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Anaesthesia. 1996 Apr;51(4):324-6.

The effect of passive smoking on the incidence of airway complications in children undergoing general anaesthesia.

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1
Department of Anaesthesia, Our Lady's Hospital for Sick Children, Crumlin, Dublin, Ireland.

Abstract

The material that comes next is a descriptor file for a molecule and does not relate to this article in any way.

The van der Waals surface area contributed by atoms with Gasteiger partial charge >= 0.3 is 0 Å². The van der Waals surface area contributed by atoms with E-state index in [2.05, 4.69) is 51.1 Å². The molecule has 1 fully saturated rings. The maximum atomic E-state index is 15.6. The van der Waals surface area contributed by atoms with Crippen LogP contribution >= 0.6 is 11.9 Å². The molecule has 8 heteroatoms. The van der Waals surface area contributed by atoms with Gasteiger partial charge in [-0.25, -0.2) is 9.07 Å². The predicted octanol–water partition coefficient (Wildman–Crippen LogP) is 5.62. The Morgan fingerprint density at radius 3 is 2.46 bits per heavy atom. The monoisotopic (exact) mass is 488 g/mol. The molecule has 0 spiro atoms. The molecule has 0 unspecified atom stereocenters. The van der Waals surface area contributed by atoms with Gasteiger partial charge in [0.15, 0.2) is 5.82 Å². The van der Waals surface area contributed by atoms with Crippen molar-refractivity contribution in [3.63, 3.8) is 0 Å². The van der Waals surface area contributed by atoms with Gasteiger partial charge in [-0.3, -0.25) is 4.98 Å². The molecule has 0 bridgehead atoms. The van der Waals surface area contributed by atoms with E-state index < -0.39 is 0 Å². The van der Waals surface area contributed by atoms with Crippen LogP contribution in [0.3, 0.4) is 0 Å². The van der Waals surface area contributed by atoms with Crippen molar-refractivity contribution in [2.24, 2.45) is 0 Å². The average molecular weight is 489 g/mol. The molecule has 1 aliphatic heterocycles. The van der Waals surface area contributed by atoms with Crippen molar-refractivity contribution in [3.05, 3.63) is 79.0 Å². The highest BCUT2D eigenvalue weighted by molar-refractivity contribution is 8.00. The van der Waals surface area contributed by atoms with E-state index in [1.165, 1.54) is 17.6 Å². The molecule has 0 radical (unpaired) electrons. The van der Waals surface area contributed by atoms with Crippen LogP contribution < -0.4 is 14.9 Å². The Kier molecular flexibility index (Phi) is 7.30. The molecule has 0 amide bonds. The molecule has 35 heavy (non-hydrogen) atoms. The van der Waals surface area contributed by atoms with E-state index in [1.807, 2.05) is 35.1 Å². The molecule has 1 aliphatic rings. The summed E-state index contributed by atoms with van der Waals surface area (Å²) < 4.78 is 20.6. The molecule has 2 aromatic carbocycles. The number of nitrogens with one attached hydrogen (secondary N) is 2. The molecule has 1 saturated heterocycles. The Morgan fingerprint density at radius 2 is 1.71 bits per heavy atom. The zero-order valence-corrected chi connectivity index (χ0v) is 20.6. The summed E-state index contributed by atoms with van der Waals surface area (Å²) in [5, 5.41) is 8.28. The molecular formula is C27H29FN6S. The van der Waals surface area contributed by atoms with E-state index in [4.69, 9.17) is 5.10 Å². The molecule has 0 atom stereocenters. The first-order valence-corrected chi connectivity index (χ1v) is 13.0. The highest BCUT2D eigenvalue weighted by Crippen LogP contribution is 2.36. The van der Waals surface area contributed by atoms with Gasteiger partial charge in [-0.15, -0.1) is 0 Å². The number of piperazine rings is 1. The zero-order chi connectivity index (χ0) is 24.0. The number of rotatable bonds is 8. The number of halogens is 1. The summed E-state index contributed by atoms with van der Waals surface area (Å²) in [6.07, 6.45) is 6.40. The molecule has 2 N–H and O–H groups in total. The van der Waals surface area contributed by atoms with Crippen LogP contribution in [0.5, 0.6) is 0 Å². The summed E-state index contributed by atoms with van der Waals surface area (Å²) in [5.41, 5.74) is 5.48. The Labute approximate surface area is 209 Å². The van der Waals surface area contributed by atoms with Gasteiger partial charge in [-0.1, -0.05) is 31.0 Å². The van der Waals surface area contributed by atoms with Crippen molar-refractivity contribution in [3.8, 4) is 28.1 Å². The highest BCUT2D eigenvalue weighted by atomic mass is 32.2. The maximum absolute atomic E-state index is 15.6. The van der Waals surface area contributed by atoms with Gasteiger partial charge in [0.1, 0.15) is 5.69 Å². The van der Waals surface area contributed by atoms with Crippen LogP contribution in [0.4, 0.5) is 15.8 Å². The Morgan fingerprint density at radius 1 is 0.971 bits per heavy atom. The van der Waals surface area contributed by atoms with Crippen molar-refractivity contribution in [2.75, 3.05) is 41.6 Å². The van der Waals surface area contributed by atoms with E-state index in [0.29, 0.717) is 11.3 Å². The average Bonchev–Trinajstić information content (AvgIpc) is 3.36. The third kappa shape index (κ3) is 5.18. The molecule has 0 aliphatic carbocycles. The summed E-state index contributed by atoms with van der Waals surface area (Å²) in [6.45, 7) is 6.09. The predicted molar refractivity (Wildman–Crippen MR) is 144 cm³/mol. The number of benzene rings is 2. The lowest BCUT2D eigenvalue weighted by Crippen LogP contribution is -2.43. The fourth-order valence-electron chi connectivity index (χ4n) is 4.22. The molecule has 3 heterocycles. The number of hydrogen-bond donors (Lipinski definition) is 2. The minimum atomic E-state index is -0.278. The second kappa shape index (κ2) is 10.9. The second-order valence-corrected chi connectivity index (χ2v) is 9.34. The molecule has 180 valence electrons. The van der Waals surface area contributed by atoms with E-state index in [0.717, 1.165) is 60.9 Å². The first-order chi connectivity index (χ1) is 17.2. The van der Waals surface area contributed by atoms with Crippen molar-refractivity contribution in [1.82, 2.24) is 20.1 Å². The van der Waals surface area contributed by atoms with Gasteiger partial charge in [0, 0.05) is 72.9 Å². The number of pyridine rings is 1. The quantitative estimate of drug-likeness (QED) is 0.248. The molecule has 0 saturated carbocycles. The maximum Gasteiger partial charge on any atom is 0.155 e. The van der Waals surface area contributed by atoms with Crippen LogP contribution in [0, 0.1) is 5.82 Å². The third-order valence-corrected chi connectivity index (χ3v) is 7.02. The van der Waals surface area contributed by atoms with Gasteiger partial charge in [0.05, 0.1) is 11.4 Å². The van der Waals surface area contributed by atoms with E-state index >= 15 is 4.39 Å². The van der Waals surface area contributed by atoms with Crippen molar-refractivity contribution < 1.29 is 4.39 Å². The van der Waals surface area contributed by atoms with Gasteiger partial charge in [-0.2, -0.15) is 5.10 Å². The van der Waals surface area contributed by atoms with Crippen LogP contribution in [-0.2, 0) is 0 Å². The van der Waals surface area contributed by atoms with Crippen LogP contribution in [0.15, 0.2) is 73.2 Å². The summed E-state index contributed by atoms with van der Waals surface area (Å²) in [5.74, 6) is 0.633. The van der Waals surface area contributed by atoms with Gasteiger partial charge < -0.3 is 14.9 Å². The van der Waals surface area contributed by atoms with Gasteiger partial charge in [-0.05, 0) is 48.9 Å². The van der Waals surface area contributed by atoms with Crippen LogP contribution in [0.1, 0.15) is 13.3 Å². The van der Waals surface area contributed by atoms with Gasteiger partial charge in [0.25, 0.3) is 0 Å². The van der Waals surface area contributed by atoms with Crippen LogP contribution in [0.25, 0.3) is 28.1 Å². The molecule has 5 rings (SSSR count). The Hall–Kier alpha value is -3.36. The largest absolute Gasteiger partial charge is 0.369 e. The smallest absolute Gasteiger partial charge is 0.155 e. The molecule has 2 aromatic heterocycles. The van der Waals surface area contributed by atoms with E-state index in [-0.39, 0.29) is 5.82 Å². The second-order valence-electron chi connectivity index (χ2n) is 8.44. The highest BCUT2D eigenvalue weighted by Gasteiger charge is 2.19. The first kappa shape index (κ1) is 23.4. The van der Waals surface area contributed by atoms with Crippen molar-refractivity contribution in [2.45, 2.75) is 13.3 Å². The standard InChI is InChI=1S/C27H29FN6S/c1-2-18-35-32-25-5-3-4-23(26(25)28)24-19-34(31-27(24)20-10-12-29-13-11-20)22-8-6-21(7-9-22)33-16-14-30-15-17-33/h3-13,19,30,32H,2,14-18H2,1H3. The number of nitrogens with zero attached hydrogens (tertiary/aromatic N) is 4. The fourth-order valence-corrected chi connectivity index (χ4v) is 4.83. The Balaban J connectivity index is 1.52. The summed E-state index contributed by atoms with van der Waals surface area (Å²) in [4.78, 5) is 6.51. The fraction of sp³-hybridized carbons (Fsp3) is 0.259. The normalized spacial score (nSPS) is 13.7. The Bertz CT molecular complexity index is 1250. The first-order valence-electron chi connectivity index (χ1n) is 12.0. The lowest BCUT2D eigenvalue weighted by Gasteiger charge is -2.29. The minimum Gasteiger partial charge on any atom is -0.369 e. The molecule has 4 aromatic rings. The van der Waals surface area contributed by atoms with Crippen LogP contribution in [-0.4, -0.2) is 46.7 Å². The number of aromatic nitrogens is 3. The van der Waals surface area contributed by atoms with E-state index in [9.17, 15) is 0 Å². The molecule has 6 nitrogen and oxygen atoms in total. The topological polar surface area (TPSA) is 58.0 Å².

The aim of this study was to assess whether passive smoking affected the frequency of airway complications in children undergoing general anaesthesia. One hundred and twenty-five children undergoing general anaesthesia for elective daycase surgery were monitored for adverse respiratory events and desaturation during induction, intra-operatively and in the recovery room. Oxygen saturation was monitored throughout and a venous sample was taken for estimation of carboxyhaemoglobin levels. Parents were asked to fill in a questionnaire detailing their smoking habits. Sixty-three of the children were passive smokers with a potential daily exposure varying from 5-130 cigarettes. There was no difference in the frequency of respiratory events between passive smokers and those not exposed to cigarette smoke at induction or intra-operatively. However, in the recovery room, desaturation was significantly more common in passive smokers (p < 0.02). This was related to the cumulative number of cigarettes smoked by individuals to whom the child was exposed (p < 0.05). Neither carboxyhaemoglobin levels nor domiciliary address were predictive of desaturation. This study suggests that passive smoking contributes to postoperative arterial oxygen desaturation following general anaesthesia in children.

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